The Official "Ask the Artisan" Community Topic


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Re: The Official "Ask the Artisan" Community Topic

Postby JBaymore » Jun 22nd, '11, 17:05

Actually......... please read here....... a publication article I wrote a long time ago that explains the chemistry and physical science that causes carbon trap:

http://www.johnbaymore.com/moreglaz.html

Also note... that the japanese consider carbon trap a defect in shino. Carbon trap is an "American" pursuit.

The real Japanese shinos are white with hi iro (reddish fire color).

best,

................john
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Re: The Official "Ask the Artisan" Community Topic

Postby debunix » Jun 22nd, '11, 22:41

JBaymore wrote:Also note... that the japanese consider carbon trap a defect in shino. Carbon trap is an "American" pursuit.


The article is quite technical but also quite clear, thanks! The pot that inspired the question by a not-on-TC friend was actually my little Korean shino (by Seong-il), a pot 'adopted' by an American but otherwise of Asian tradition....

Image

Glazes are endlessly fascinating. I've been having a lovely afternoon admiring the delicate glaze on my new Hagi, wondering just how the glaze and clay interact to give this amazing simulacra of granite (the pretty Korean pot above is at home, presently out of sight), and your article makes me want to go take some low-power microscopes and visit some potter's workshops to study the glazes--there must be plenty of pieces that broke in the kiln, exposing edges for us to view the different layers of glazes.

But until then, I'll have to settle for getting out the macro and extension tubes and viewing the magic through the lens.
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Re: The Official "Ask the Artisan" Community Topic

Postby JBaymore » Jun 23rd, '11, 08:43

Yeah... the article was written for potters :wink: .

You can also get more "accidental" carbon trapping by a similar mechanic in a wood fired kiln and also in a soda/salt kiln. The teapot in question seems to likely be a candidate for this. I'm guessing that soda compounds in the volatiles in the wood fire deposited on the outer surface of the not-quite-yet melting glaze layer sealed in some carbon compounds.

And any glaze that has a source of sodium oxide (or potassium oxide for that matter) that is in a source (ground rock or frit) that is slightly soluble can have this happen also.

The picture is not all theat clear and detailed..... making it definitive "carbon trap"......... so it is ALSO possible that the dark coloration there is coming from some other source. As an example burning wood with nails in it can cause tiny bits of iron scale to get pulled into the draft... and depositing very dark spoting onto a glazed or unglazed surface.

Yet another technique to get carbon trap is to spray or splatter a saturated solution of (fully soluble) soda ash on top of an already glazed piece. The soluble soda migrates back to the surface (as in the article information) as the water evaporates...and causes localized carbon trapping (if the firing conditions are correct).

The American penchant for "carbon trap" effects is spreading around the globe. I have seen some younger Japanese artists working with it lately. Interesting statement on the "global village"; Japanese shino really gets to America ceramists in the 1960's and then goes back to Japan as "American Shino" in the 2000's. :)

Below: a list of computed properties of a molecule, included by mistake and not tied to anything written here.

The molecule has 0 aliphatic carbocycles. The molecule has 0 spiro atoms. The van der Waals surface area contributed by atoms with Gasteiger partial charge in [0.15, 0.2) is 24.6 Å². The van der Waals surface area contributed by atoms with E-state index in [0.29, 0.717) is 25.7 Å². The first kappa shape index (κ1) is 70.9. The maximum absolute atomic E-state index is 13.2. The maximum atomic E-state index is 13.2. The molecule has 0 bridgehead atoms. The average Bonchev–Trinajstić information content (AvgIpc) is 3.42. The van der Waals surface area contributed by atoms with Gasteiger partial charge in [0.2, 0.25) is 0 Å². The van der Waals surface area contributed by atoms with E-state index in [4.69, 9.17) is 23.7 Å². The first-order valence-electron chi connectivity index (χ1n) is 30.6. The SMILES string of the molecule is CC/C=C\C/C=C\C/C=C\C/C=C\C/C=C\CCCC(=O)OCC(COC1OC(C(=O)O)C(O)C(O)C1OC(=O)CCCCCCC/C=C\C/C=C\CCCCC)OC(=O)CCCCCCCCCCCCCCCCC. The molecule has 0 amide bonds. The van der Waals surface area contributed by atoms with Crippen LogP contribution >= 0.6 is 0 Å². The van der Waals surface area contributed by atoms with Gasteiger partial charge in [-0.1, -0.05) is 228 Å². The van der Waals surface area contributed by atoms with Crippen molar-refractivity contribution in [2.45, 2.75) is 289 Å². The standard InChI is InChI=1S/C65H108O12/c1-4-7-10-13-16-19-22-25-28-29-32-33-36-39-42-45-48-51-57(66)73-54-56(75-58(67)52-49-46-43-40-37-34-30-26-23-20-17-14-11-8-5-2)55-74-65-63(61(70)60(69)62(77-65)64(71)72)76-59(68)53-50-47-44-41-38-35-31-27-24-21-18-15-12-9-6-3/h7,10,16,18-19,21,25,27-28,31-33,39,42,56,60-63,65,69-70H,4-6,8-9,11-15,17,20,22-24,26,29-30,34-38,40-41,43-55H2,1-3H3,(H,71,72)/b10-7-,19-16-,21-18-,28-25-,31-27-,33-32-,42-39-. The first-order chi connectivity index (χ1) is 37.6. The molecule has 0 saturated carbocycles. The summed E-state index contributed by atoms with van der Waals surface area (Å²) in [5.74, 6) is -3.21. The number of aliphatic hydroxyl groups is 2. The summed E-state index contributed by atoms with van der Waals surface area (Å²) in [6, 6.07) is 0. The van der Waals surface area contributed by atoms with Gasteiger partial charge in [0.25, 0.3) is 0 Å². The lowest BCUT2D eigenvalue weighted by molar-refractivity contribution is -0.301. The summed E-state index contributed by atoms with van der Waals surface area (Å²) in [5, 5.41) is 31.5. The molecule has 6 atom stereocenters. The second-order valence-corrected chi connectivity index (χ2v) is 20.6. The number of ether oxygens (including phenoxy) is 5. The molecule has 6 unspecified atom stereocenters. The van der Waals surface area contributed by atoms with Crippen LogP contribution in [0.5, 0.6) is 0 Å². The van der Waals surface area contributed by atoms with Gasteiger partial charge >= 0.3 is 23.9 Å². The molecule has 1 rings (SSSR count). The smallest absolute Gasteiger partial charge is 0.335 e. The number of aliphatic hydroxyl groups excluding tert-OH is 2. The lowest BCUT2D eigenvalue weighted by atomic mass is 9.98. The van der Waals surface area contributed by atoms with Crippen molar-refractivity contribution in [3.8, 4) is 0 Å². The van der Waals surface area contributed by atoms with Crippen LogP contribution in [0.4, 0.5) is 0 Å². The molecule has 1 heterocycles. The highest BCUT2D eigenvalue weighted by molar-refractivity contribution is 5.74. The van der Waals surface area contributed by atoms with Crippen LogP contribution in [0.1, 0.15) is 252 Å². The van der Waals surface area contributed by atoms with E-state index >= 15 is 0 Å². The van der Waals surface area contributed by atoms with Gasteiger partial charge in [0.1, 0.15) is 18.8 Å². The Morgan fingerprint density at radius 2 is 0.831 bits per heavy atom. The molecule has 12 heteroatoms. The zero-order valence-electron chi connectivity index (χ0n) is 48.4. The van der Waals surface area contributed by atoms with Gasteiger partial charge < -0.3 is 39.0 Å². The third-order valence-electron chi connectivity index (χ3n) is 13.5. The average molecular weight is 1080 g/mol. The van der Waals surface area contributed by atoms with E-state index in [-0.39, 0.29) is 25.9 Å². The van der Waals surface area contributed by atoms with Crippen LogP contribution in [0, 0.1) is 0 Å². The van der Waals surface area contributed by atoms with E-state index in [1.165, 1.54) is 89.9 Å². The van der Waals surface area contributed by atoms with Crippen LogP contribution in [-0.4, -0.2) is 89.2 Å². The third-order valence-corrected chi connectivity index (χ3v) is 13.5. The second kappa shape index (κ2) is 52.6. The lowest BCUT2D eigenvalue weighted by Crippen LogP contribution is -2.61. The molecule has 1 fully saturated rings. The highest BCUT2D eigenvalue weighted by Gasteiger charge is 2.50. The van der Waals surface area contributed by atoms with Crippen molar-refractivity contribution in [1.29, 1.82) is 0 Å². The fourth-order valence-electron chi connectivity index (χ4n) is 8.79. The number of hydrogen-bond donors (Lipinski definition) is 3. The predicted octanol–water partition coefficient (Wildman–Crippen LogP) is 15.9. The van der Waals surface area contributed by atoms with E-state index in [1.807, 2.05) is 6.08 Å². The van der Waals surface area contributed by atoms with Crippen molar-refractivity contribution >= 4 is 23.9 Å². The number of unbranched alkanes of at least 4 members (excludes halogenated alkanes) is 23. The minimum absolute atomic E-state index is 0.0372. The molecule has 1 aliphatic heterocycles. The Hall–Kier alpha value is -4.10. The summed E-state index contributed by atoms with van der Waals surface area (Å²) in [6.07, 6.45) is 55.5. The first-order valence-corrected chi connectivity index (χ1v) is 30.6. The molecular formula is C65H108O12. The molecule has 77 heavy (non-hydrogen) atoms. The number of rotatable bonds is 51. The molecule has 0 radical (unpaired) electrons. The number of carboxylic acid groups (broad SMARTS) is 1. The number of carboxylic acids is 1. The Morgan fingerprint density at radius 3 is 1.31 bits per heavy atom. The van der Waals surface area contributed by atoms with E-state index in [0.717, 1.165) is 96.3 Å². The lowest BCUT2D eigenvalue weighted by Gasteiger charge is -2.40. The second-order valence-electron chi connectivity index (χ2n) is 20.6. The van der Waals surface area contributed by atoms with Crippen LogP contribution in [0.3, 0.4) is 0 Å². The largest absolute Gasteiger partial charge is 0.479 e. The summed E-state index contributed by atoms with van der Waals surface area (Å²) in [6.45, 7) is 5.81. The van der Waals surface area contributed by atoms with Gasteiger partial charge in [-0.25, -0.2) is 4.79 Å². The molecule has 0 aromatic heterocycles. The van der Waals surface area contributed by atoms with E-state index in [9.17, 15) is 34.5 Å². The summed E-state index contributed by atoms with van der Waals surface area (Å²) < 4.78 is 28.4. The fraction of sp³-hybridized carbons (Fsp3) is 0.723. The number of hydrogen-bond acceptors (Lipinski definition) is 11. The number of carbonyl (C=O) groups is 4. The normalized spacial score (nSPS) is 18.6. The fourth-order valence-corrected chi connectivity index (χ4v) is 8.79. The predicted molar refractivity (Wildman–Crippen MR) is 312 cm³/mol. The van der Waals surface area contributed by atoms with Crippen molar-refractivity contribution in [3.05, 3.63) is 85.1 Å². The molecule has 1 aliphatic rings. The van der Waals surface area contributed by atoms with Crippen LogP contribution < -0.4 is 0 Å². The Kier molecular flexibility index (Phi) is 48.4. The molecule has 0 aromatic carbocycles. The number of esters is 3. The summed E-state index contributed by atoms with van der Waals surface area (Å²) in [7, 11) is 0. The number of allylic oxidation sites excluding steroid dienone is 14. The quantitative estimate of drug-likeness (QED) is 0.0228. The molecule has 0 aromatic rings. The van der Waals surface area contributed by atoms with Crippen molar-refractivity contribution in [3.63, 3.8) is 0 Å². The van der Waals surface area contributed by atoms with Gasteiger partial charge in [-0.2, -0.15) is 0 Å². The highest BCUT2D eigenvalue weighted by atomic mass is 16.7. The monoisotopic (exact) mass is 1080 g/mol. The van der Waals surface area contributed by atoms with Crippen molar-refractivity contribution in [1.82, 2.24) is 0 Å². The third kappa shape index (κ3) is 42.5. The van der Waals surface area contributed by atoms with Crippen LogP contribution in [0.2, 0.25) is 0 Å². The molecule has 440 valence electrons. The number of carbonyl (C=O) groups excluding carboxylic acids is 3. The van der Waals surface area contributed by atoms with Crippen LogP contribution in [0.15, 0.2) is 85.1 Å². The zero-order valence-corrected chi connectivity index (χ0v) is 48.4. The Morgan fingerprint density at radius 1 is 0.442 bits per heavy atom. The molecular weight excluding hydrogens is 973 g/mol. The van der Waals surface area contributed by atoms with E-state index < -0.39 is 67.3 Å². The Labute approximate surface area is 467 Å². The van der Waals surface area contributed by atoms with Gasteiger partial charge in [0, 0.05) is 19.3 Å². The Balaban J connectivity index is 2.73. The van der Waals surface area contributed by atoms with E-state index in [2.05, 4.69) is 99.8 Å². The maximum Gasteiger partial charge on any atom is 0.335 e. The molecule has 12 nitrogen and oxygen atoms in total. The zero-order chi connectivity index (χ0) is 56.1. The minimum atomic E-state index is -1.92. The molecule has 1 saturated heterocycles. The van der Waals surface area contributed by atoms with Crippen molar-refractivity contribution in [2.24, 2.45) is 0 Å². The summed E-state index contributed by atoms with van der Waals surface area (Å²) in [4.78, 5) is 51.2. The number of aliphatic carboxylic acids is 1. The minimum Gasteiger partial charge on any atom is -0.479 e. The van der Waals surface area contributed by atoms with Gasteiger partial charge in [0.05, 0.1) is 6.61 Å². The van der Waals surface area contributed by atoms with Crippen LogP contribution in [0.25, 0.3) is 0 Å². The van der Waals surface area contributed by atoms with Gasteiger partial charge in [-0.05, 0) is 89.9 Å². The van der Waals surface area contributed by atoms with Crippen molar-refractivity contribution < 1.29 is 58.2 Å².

best,

.................john
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Re: The Official "Ask the Artisan" Community Topic

Postby Elle » Sep 29th, '11, 14:12

Paging upstate New York and surrounding areas: I'm trying to locate an artisan who was both selling and demoing pottery at the 2009 Sterling Renaissance Festival in upstate NY (though they might have come from anywhere in the Northeast). I want to replace the blue mug from this picture and all attempts to find contact info (or even their name) online have so far failed me. Hopeful thanks.
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Re: The Official "Ask the Artisan" Community Topic

Postby JBaymore » Oct 6th, '11, 13:10

Ellie,

If you are talking about the blue yunomi form at the bottom of the page that you linked to........ he is in the Teaware Artisan's section here: viewtopic.php?f=40&t=9745

best,

................john
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Re: The Official "Ask the Artisan" Community Topic

Postby GreenwoodStudio » Jan 19th, '12, 16:06

Hi Ellie,

I'm in Upstate, NY and for many years worked for our local distributor of clay and ceramic materials. The maker of that Mug was/is a customer there. I believe her name to be Mary Schoonmaker, I'm pretty sure I have the name right, but not 100 percent. She's an unusual potter I think in that she only (or primarily) makes and sells her work through that festival in Sterling. It's a large seasonal festival that draws big crowds and she probably can do enough volume of sales to keep her busy the entire year making that line of production work. I'm kind of guessing that it might be hard to replace that mug without going to the festival again, or somehow finding her contact info online. Good luck :D

Shawn
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Re: The Official "Ask the Artisan" Community Topic

Postby GreenwoodStudio » Apr 17th, '12, 00:27

I wasn't really sure where to put this question out there, so what the heck, here I am. This topic could use a boost anyway.

I was throwing today, off the hump. Mostly cups and bowl forms. My usual method is I bring up the amount of clay I'm using for the pot, open, pull the wall, shape, refine, blahblahblah. Now here's what I'm wondering. When I go to remove the pot from the mound I normally give a bit of a squeeze to the clay where the kodai will end up to compress the clay define where I'm going to cut it off the mound. In doing that action, I often end up naturally forming a chadamari.

So my question is really a sort of a, what came first the chicken or the egg question. Did chadamari become an element of matcha wan by potters throwing methods or was it a originally a deliberate design element that just happens to occur naturally while throwing off the hump?

Maybe John will chime in?? :)
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Re: The Official "Ask the Artisan" Community Topic